To Moosenee and Back

It seemed like a pre-requisite for running in the 7th Battalion was you had to be a good hunter or fisherman. Most of the guys were great outdoorsmen. I decided I needed a special hunting trip so I could do some bragging at the fire hall when I went to work. One of my civilian friends suggested I go along with him when he went to Northern Canada for a guided goose hunt. I was excited. It sounded like the elixir I needed to upgrade my standing as a 7th Battalion outdoorsman. I agreed to go.

I had a feeling I was in trouble when I found out the name of the town we were going to hunt near was Moosenee. If the most aesthetic thing in the area to name the town after was a moose’s knee then it was surely a foreboding place.

There were six of us. Not one of my friends made less than $70,000 a year but we were going to save money by driving 700 miles to our destination in one car. Not only did these guys have bucks but their bodies showed it. Garcia weighed over 300 lbs. and sitting next to him in the crowded vehicle was like riding with King Kong. After 10 hours of agony we finally arrived at the end of the road. When I got out of the car I could have posed for a pike poke poster. I could hardly hear the guys talking because my shoulders were so jammed together they covered my ears.

When I said end of the road I meant it. We were in Cochrane, Ontario at the rail head of the Polar Bear Express. There were no more roads only a single track railway. We were 10 hours early and it was 11 pm at night. There were no rooms available and all the bars and restaurants were closed. We were dead tired. The car could only accommodate two sleeping bodies. We drew straws and of course I lost. We found some cardboard and crawled into a boxcar to find shelter from the cold rain that was starting to fall. There were two bums sleeping in the far end of the boxcar and their snoring kept me awake all night.

We rose to a cold arctic morning. My body was now blue from the cold and flat on one side from sleeping on the boxcar floor. My shoulders still covered my ears from sitting next to Garcia the Giant. If I survived this trip my kids would never recognize me. We were headed for the end of the line 300 miles north in Moosenee on the edge of James Bay.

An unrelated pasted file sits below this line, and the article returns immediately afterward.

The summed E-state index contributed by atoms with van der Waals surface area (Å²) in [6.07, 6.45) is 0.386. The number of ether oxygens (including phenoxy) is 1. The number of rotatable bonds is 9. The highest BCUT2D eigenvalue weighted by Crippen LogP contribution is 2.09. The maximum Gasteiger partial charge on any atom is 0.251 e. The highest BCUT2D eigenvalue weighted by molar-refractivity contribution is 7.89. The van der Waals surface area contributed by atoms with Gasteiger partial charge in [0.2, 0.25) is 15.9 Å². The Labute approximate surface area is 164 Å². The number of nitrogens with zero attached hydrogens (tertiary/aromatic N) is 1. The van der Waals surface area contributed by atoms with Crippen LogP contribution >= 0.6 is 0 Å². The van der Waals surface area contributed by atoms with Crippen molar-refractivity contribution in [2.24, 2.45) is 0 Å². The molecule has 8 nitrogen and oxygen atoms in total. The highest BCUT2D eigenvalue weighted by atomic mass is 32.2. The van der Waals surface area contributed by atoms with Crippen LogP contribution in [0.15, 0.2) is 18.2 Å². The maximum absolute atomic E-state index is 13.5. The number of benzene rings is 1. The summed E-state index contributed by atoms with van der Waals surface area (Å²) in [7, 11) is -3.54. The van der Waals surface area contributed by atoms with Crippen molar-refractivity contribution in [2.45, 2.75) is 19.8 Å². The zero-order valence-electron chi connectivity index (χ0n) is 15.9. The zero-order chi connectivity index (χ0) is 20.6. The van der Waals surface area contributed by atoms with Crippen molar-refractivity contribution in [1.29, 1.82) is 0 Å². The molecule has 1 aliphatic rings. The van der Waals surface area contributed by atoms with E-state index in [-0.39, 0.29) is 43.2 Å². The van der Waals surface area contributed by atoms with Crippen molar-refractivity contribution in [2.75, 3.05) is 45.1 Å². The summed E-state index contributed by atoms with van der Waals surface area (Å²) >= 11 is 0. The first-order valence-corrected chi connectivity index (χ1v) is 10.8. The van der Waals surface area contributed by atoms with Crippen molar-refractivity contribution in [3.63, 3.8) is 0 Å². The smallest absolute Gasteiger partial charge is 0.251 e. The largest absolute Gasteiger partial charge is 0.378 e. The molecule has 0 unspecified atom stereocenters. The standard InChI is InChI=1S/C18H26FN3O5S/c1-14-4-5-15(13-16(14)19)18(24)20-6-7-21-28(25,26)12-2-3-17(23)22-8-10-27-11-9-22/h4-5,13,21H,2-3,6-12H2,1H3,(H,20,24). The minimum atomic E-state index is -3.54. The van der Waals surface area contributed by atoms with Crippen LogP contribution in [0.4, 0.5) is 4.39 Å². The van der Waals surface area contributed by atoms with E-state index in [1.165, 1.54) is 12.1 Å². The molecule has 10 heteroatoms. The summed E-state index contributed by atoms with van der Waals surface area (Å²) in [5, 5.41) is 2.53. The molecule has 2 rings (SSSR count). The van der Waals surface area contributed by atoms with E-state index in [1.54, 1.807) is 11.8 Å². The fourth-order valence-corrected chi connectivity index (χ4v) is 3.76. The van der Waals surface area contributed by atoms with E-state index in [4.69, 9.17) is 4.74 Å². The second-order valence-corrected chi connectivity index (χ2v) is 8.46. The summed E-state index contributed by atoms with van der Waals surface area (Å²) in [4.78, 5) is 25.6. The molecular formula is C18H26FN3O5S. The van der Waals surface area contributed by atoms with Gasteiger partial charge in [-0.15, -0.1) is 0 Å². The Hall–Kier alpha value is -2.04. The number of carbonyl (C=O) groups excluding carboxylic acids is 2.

As the train moved out I felt we were drifting back in time. The characters riding the Polar Bear Express all looked like frontiersmen. There was a mixture of trappers, hunters, Indians, and Dudley-Do-Right looking Mounties. It seemed like the train stopped every 500 feet to pick up a mountain man or let off people with canoes who would paddle away on the rivers we were crossing.

The big surprise was in Moosenee. We were met by a real Cree Indian squaw. She was smoking a corn cob pipe and it smelled like it was loaded with bear crap. She herded us to a dirt airfield where a wild eyed 19 year old kid wearing a coon skin cap was firing up a ratty looking helicopter to take us to the hunting camp at the edge of the Arctic Ocean.

There were six or seven Indians at the campsite. The place looked like a scene from Tobacco Road. The leader was a short, squat, squint eyed guy called Jimmy. He asked us for chewing tobacco and told us to do not give any of his braves fire water. They were a wild tough looking bunch and none of them could speak English. We were to hunt on their ancestral lands.

It was a three day hunt at $200 a day. We were housed in two man tepees made of torn canvass and drift wood. Each tepee had a tiny metal box they called a stove. I must have lost 20 pounds shivering through those miserable nights. It rained all three days. I felt more like I had been drafted into the army instead of signing up for a high class goose hunt. The routine was to rise before dawn and hustle down to the big tepee to eat a breakfast cooked by a caveman. We would then load up and march three miles through a muck and mud wetland to the shooting grounds. We would then shoot geese until our gun barrels were red. Then it was a forced march back to a meal of boiled pork chops or canned Chef Boy-R-Dee spaghetti. If it wasn’t in a can the Indians would boil it like Father Marquette taught them 200 years ago. I could stand the pork chops but the boiled goose made my stomach do flip flops.